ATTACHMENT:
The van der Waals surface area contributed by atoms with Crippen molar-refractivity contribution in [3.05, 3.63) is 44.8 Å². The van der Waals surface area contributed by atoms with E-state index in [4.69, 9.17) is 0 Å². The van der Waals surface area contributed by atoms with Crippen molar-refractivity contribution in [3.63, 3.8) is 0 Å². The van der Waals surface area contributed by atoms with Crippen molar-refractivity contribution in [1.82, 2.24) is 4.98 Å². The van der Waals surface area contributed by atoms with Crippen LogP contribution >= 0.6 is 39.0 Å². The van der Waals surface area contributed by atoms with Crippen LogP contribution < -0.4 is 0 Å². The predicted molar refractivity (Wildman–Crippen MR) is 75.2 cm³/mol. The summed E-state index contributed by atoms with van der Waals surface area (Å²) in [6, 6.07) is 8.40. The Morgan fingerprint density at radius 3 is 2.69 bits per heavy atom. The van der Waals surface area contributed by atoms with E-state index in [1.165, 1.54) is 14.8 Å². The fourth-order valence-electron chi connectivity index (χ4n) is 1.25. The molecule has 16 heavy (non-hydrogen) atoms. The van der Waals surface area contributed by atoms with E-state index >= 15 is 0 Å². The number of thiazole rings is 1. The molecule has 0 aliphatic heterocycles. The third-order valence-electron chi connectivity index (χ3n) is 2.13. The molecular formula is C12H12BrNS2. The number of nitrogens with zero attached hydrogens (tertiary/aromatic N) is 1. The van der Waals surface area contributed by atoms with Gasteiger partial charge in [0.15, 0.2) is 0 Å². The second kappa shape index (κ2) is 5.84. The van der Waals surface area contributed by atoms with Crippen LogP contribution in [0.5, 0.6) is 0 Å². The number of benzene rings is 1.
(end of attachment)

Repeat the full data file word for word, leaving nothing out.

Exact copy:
The van der Waals surface area contributed by atoms with Crippen molar-refractivity contribution in [3.05, 3.63) is 44.8 Å². The van der Waals surface area contributed by atoms with E-state index in [4.69, 9.17) is 0 Å². The van der Waals surface area contributed by atoms with Crippen molar-refractivity contribution in [3.63, 3.8) is 0 Å². The van der Waals surface area contributed by atoms with Crippen molar-refractivity contribution in [1.82, 2.24) is 4.98 Å². The van der Waals surface area contributed by atoms with Crippen LogP contribution >= 0.6 is 39.0 Å². The van der Waals surface area contributed by atoms with Crippen LogP contribution < -0.4 is 0 Å². The predicted molar refractivity (Wildman–Crippen MR) is 75.2 cm³/mol. The summed E-state index contributed by atoms with van der Waals surface area (Å²) in [6, 6.07) is 8.40. The Morgan fingerprint density at radius 3 is 2.69 bits per heavy atom. The van der Waals surface area contributed by atoms with E-state index in [1.165, 1.54) is 14.8 Å². The fourth-order valence-electron chi connectivity index (χ4n) is 1.25. The molecule has 16 heavy (non-hydrogen) atoms. The van der Waals surface area contributed by atoms with E-state index >= 15 is 0 Å². The number of thiazole rings is 1. The molecule has 0 aliphatic heterocycles. The third-order valence-electron chi connectivity index (χ3n) is 2.13. The molecular formula is C12H12BrNS2. The number of nitrogens with zero attached hydrogens (tertiary/aromatic N) is 1. The van der Waals surface area contributed by atoms with Gasteiger partial charge in [0.15, 0.2) is 0 Å². The second kappa shape index (κ2) is 5.84. The van der Waals surface area contributed by atoms with Crippen LogP contribution in [0.5, 0.6) is 0 Å². The number of benzene rings is 1.